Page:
One factor in managing a routine for mowing your lawn is preventing clumps. Keeping your lawn healthy can be challenging without knowing a few things about optimal growth. Like maintaining healthy hair, a good care plan for your yard can help you gain envious looks from the neighbors.
What Causes Grass to Clump During Mowing?
If you find yourself with clumps of grass when mowing your lawn, there are many ways to remedy this issue. The two common factors that lead to clumping lawn are cutting the grass when it is still wet and cutting the grass after it has become too long.
Mowing Wet Grass
In addressing lawns that are wet, it is best to allow the lawn to dry before mowing. In the morning, your lawn is prone to have dew on it from lower overnight temperatures. Grass already has a high amount of water in it, which is why mulching it back into the lawn can be a good practice.
Mowing wet grass can lead to increasing the amount of maintenance you need to do on your lawnmower. Wet grass can stick to the blade and undermount of your mower.
Wet grass that builds up under the mower can dull the blade, unevenly distribute the weight of the mower, and cause a mess in the garage if not cleaned up before storage.
Cutting Grass When It’s Tool Long
If your lawn is not mowed on a regular basis, you may run into issues related to the grass becoming too long. Attempting to cut grass that is too long complicates mulching it back into the lawn. One way you can assist in preventing clumps while mowing is to adjust your lawnmower’s height depending on the length of your grass.
If your grass is too long, it may be beneficial to cut your grass at a higher mowing height with less time between periods of mowing. The overall goal is to maintain a healthy lawn, and more frequent mowing may help prevent issues associated with cutting your grass too short. If you cut your grass too short, it may become less adaptive to weather, water, and fertilizer changes.
As much effort as you put into your own landscape, your neighbor’s yard can also have an effect on your property, whether you like it or not. Your neighbor’s landscaping can influence your lawn if your neighbor’s trees shade parts of your yard, creating differences in sunlight exposure.
You may also run into a list of other scenarios like the following:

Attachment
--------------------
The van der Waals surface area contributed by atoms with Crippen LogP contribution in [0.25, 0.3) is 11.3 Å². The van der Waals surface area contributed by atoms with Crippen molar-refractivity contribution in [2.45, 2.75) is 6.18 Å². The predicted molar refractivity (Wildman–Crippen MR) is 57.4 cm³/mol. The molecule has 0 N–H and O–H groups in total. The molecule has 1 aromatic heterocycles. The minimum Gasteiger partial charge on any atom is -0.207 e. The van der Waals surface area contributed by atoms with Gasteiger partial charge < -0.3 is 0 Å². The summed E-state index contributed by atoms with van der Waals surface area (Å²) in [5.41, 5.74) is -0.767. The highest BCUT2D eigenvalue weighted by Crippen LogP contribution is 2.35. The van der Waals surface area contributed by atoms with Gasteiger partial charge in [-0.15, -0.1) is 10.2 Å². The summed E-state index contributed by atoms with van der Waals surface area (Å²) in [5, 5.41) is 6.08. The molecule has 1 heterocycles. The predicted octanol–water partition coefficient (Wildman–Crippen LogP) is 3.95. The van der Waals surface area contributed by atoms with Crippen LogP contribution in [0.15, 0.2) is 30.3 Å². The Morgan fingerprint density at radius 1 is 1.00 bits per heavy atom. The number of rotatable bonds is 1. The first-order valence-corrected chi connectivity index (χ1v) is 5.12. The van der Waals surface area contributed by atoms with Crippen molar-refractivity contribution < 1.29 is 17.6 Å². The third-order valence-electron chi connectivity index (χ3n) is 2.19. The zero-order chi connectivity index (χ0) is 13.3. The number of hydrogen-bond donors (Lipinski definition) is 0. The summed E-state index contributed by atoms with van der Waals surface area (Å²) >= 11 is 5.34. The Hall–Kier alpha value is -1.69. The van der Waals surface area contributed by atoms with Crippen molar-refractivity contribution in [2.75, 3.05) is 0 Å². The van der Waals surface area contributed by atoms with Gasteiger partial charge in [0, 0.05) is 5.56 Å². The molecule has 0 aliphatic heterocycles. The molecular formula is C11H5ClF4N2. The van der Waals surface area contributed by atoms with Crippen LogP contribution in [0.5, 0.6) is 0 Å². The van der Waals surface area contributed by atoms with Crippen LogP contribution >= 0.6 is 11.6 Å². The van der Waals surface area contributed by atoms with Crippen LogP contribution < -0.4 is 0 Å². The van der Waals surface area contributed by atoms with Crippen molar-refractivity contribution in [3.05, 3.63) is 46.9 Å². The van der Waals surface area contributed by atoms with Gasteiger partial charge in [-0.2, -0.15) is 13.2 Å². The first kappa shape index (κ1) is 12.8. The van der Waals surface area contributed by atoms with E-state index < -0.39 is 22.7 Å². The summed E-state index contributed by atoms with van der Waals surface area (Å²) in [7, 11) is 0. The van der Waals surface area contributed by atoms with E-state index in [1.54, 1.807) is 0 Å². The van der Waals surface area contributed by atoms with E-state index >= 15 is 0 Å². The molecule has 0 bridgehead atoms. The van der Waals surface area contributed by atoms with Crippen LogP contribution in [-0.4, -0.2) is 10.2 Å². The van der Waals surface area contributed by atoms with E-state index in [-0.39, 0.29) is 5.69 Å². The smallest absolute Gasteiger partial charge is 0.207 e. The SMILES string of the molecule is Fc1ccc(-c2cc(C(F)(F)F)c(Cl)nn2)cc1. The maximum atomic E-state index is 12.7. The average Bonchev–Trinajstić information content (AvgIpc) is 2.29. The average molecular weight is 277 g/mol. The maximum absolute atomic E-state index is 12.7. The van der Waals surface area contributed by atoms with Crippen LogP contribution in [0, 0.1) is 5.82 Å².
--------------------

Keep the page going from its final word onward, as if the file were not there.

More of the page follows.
- Different soil compositions
- Differences in water drainage
- Runoff from neighbor’s yards
- Variability in the use of the lawn (regular foot traffic, pets)
- A combination of different grass varieties
Other Remedies for Clumping Lawn
Excessive clumps in the lawn after mowing will not be able to break down. A mulching mower will be ineffective as grass clumps prevent the grass from taking in sun, water, and nutrients it needs to grow.
If you have clumping in your lawn, one remedy is to use a garden rake or leaf blower to spread the clumps more evenly throughout the lawn.
Additionally, there are other remedies to clumping grass such as:
- Bagging grass clippings
- Lifting the mower chute
- Raising the mower deck
- Mowing over areas of clumping to disperse
If you do not want to change your mower’s deck height, lifting the mower chute is one idea for dispersing grass clippings. Typically, grass cuttings are forced down into the lawn after cutting.
Allowing the mower chute to be lifted spreads the grass clippings outwards where a collection bag would be located in the event of bagging the grass.
Bagging grass clippings is an effective way to reduce or eliminate clumping in the lawn. Homeowners need to check with their city about how they can properly dispose of grass clippings. In some municipalities, bagged grass requires a fee to dispose of.
If your lawn has lots of weeds, mulching grass clippings would not be advisable.
Otherwise, bagged grass can be used as a ground cover like wood chips, providing a cover on garden soil that keeps moisture in the soil.
Composting grass clippings allows for the water in the grass clippings to benefit your yard and create a better soil composition.